Wormwood – An Explicit Way to Test Absinthe GraphQL APIs

    We love GraphQL at Tinfoil! We use it extensively in our Elixir and Phoenix powered API scanner. We try to test out code using ExUnit whenever possible to help ensure a stable and smooth development cycle. Testing an Absinthe GraphQL API usually follows the pattern of: Setting up a ConnCase, making the request, and then validating that the data returned from the request was valid. A lot like the following:

    This works well! But as a result we may accumulate a whole lot of boilerplate code for setting up these Plug Conns and parsing their results. Not to mention the frequent module attributes and strings used to contain our GraphQL queries inside the unit test module itself. We figured there’s probably a better way to write these sorts of tests that can leverage the power of the Absinthe library itself, rather than sending HTTP requests during a test run.

    After some experimentation we created Wormwood, a small and open source Elixir library to assist with Absinthe GraphQL document testing in ExUnit. We can eliminate large chunks of Plug.Conn boilerplate, remove static strings of query code, explicitly scope a module to a single query document and schema, and call our GraphQL API like this instead:

    In the above snippet, Wormwood is loading, parsing and validating the query document at compile time, then, it runs that loaded query against the specified schema using Absinthe itself. With this method of GraphQL testing, it’s super explicit which query document we are testing, it’s also clear which schema we are executing it against. We also gain the benefit to test against the errors that Absinthe can return at the different phases of the pipeline, and even control the pipeline itself! (More on that later.)

Using Wormwood in Your Own App

    We’ll break down each of the steps for utilizing Wormwood in your own testing setup. You can get (and contribute to!) Wormwood on our GitHub! Wormwood is also available on the Hex package repository. Some of the example code shown in this post is available in the repo itself.

    The first requirement for using Wormwood is to break out your queries into individual GQL files. While this may sound excessive, it offers a lot of power in terms of code coverage, and project organization. You can read more about using individual GraphQL files with Webpack in the Apollo docs, it’s pretty simple to set up. Once you have all your documents broken out into files, we can select the ones we want to test, and make accompanying ExUnit test modules for them.

Let’s say we have this GQL document:

And our imported fragment is just a simple set of reusable attributes, it looks like this:

We can then create a basic ExUnit test module we’ll call “get_users_test.exs”, and we’ll load our schema and the GQL document into the module using the “load_gql/2” macro.

Let’s break down what Wormwood is doing here:

    When “load_gql/2” is executed it attaches two special  attributes to the module it was called from, they are assigned the Absinthe schema from the first argument, and the full source text of the query file from the second argument. Wormwood will expand all import statements it can find, and will raise an exception if it cannot find a file or if it could not validate the syntax of the full query with Absinthe.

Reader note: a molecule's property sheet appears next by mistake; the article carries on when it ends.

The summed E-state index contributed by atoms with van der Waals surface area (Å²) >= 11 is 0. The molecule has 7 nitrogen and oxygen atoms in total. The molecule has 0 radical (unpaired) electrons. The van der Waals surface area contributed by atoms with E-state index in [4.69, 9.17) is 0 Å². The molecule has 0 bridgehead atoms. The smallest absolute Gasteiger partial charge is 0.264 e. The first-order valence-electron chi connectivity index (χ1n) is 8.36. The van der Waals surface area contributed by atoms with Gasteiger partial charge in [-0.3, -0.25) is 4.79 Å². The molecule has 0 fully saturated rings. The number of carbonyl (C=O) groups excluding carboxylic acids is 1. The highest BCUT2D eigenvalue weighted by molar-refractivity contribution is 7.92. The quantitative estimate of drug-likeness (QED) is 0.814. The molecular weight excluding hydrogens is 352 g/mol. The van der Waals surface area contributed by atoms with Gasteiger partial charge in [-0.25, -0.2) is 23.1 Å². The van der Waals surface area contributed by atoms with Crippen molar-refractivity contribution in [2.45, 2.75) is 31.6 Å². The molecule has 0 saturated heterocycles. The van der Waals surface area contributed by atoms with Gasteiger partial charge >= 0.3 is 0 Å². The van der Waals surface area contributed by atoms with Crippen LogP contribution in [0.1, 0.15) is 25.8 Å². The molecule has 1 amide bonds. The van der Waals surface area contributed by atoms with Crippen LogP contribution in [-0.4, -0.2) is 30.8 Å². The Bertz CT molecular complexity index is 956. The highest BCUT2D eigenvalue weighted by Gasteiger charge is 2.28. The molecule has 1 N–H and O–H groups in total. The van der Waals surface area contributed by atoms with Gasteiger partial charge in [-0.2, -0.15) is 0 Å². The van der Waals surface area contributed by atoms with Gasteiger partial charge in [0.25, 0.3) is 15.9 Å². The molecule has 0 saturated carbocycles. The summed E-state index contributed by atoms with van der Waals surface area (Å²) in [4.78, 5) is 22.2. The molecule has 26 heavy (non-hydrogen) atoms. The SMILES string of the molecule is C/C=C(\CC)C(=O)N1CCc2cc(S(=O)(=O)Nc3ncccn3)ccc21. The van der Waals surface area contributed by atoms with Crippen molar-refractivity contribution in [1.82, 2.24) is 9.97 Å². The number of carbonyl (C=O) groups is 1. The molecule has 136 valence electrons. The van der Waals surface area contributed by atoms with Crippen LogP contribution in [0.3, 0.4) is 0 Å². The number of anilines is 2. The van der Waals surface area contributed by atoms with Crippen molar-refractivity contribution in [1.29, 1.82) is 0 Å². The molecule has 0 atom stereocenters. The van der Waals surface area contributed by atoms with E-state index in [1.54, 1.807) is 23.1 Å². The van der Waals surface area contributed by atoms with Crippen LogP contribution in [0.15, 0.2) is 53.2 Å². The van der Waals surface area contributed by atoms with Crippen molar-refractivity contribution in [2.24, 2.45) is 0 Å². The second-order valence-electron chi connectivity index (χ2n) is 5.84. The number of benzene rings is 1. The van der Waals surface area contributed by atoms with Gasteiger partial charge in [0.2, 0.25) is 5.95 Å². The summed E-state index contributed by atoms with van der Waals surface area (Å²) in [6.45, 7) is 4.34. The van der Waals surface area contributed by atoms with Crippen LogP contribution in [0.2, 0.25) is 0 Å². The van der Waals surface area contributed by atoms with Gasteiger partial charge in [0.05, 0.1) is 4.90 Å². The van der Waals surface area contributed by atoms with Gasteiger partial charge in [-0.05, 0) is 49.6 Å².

Now that our module has a schema and document assigned, we can query it using the simple “query_gql/1” function:

Our query results now live in the “query_data” variable. If we inspect it, we can see that our results are returned in vanilla Elixir lists and maps:

    If you have a deeply nested structure, a good tip is to use the Elixir Kernel function “get_in\2”, which takes the structure you want to access data from, and a list of keys or access functions to retrieve specific members. For example, if I wanted to fetch the id of the first user in this big query result I could simply do the following:

More Advanced Queries

    The above example is just a simple demo of how to use Wormwood in your testing suite. Wormwood supports a few more options and configurations when testing. Below is a quick list of the features, along with snippets to show how it’s done. You can also dig around in the examples folder on the GitHub repo.

Running a Query With Variables and Context

   You can pass the same options keyword list you would pass to “” into the “query_gql/1” function. Refer to the Absinthe docs on the exact options, and their usage. If we wanted to pass a variable into this query we can just leverage the options Absinthe provides:

The same can be done for context if you want to fake something like authentication:

Running a raw string, rather than a GQL file

    Of course if you don’t want to break out your GQL documents into files, you can still assign them to a test module as a raw string. Rather than calling “load_gql/2”, call “set_gql/2”:

Wormwood will still expand import statements when using raw strings! They will be relative to the current working directory, which is usually your app root directory.

Running a Query With a Custom Absinthe Pipeline

    If at any point you wish to modify the pipeline that Absinthe uses for executing a document loaded into a module, you can do so by composing a list of pipeline Phases, and passing them into the “query_gql_with_pipeline/2” function like so:


   Wormwood was born out of specific quirks we ran into while testing our API Scanner, we hope you find it useful as well! It aims to help accelerate and improve the way GraphQL tests are written within ExUnit. If you have stars, issues or contributions, feel free to leave any of them on the official GitHub repo!

*** This is a Security Bloggers Network syndicated blog from Tinfoil Security Blog authored by Aaron Shea. Read the original post at: